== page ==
Spend some time learning the options and figuring out what you want to embroider and which software will get you doing what you want to do. (Learn more in my reviews of embroidery machine software options.)
- For beginners who want to edit and customize designs, Sew What Pro (read: Sew What Pro review) and Embrilliance Essentials are two of the most popular editing software.
- If you want to auto-digitize (which does have many limitations), consider SewArt.
- If you want to digitize manually (this produces the best results), Embrilliance Stitch Artist and Hatch 3 Digitizer are very popular and easy to use! I prefer Hatch, but that’s just me.
If you are working on more than one project at a time, it’s nice to spend active stitching time setting up for the next project in a new hoop. Furthermore, if your included hoop size with your embroidery machine is huge, it’s nice to have smaller hoops to use to hoop small items like baby onesies.
I have a set of 3 Sew Tech embroidery hoops to also use with my machine.
When buying extra hoops, make sure you check that they’re compatible with your machine!
I also really like magnetic hoops, which I use when adding quilting stitches and working with other hard-to-hoop items.
If you think you’ll want to embroider hats, having a special hat hoop can help keep the hat stabilized on single-needle embroidery machines.
It’s not necessary to have a hat hoop, and I’ve had decent success without using one as well on my Brother SE1900.
Thread Stand Holder
If you plan to purchase extra-large spools of thread or use cones to save money when embroidering, you will not be able to fit them in a horizontal spool holder. You will need to purchase a thread stand.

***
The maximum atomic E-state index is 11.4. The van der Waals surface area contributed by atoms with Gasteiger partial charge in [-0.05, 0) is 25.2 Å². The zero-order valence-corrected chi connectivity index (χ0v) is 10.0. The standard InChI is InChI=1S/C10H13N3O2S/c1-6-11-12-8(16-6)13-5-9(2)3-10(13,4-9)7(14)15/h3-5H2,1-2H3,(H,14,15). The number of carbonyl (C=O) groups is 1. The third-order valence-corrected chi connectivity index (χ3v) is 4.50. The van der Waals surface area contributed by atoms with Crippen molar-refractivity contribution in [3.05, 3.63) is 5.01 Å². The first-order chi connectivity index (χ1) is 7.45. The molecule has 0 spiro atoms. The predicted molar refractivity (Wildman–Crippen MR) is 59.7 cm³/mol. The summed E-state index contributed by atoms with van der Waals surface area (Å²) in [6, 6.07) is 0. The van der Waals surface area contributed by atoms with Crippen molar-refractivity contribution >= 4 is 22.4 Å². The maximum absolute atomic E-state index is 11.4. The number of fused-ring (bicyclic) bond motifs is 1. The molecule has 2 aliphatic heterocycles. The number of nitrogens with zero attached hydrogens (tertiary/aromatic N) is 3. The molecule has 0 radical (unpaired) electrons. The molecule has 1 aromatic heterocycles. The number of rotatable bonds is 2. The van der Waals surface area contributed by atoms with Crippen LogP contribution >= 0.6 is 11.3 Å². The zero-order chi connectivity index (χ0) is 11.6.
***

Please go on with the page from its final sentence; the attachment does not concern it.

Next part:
Also, if you’re interested in embroidering with metallic machine embroidery thread, at least a single thread stand will help with even feeding.
My Embroidex thread stand above is a monster (and a mess!), but it’s really helpful to line up multiple thread colors for an embroidery project.
If you have difficulty centering blanks and your hoop, one helpful tool is an embroidery laser like the PAL from dime. At first, I wasn’t sure if it would have much use in my embroidery room, but it’s been SO helpful with difficult blanks.
If you like reading print text, check out some of my favorite machine embroidery books! I read every book I could get my hands on and listed the ones I thought were most helpful for beginners.
Embroidery Removal Tool
All beginners make embroidery mistakes, and removing machine embroidery is difficult!
Spool Huggers and Bobbin Clamps
These are in no way necessary but are REALLY nice to have around to keep things tidy and organized.
These thread spool huggers wrap around your threads and keep the ends from unraveling.
Meanwhile, bobbin clamps do the same thing for bobbin threads.
Please let me know if you have any other suggestions for machine embroidery supplies for beginners to add to my list! And, if you’re feeling like splurging on yourself or dropping hints to people who love you about more fun things, check out my big list of unique gifts for embroiderers.